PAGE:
Airbnb's dirty secret, Lyft's Qatalyst, and startup chiefs of staff

XVI

In non-strictly-sharing economy news, the Quartz tech team tried Soylent at the office yesterday. Spoiler: We didn’t like it.

The dirty secret of Airbnb.

Is that it’s really, really white. I wrote a longish piece about this last week, which I encourage you to read. Alt hed: The Unbearable Whiteness of Airbnb’ing. It tries to synthesize a lot of what’s happened with Airbnb and discrimination in recent weeks. Here’s an excerpt:

Airbnb is no stranger to conflict. It is frequently accused of sidestepping hospitality laws by the hotel industry, which sees its home rentals as a growing business threat. It has clashed with entire cities on matters of data sharing, affordable housing, and short-term rental regulations. In such situations, Airbnb has proven adept at identifying common enemies—from hotel lobbyists to city policymakers—and mobilizing its vast base of users and hosts against them. Home-sharing, the company likes to say, “is both a community and a movement.”

Discrimination is different. It pits Airbnb hosts against Airbnb guests. It creates situations that are legally and ethically ambiguous, because most hosts aren’t professional hoteliers, but rather individuals choosing to rent out their private homes. It suggests that—contrary to all branding—the Airbnb community perhaps isn’t so diverse, and its home-sharing movement not really for everyone.

And a chart, for good measure.

Selling out?

Doug MacMillan reported Monday that Lyft has hired Qatalyst Partners, a boutique investment bank best known for helping tech companies get acquired. (Among other deals that Qatalyst has advised on: LinkedIn’s recent sale to Microsoft for $26 billion.) Frank Quattrone, Qatalyst’s founder and executive chairman, has per the Journal “contacted companies including large auto makers about acquiring a stake in Lyft.”

Lyft’s decision to hire Qatalyst could signal that it is pursuing a sale, or simply that it needs more money. For all that ride-hailing was pitched as an efficient, asset-light business, making it work has proven incredibly cash intensive as companies vie for both riders and drivers. Lyft closed a $1 billion funding round in January, but that money is going fast. The company is spending heavily to compete with Uber in the US, reportedly to the tune of $50 million a month. Uber, meanwhile, has sealed three new funding deals since the start of the year (including a record-setting $3.5 billion investment from Saudi Arabia’s Public Investment Fund) and is said to be looking to raise as much as $2 billion from the leveraged-loan market. Small wonder if Lyft is struggling to keep up.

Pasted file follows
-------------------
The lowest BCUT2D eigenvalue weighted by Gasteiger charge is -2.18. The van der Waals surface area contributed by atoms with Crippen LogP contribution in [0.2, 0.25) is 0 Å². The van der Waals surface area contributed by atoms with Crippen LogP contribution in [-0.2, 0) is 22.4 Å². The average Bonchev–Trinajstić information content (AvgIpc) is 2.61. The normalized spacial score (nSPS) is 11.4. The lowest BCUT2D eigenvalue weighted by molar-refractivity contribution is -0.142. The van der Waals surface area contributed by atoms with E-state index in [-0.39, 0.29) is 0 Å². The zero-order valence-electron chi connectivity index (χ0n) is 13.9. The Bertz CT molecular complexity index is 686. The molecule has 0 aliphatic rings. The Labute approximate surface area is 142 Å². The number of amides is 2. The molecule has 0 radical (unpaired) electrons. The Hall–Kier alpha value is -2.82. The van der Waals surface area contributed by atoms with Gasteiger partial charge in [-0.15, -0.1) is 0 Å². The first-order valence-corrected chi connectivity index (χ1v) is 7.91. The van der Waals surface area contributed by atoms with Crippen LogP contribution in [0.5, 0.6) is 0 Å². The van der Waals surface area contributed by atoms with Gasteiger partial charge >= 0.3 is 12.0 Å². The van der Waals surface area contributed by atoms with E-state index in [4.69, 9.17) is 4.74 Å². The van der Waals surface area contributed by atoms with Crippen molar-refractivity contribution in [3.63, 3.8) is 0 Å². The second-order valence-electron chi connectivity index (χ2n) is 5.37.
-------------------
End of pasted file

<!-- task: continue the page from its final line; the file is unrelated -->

Upfront fares.

A couple weeks ago, I reported that Uber was quietly ending surge pricing as we knew it by replacing its signature multipliers—those bright blue numbers like 2.1x that consumers have grown to hate—with straightforward price quotes for each trip. Last week, Uber has confirmed that this is indeed the case. It’s branding the initiative “upfront fares” and the core promise seems to be something like “never do multiplication again.” (The actual tagline, in fact, is “no math and no surprises.”) In practice, little is changing. Prices will remain dynamic. Drivers will still see surge in their heat maps. 

So what’s this mean for consumers? Uber, not surprisingly, thinks it’s a boon. The company argues that upfront fares are much more transparent than surge multipliers because, as previously stated, people are bad at math and now instead of needing to convert a multiplier into a final price, they are simply being given that final price.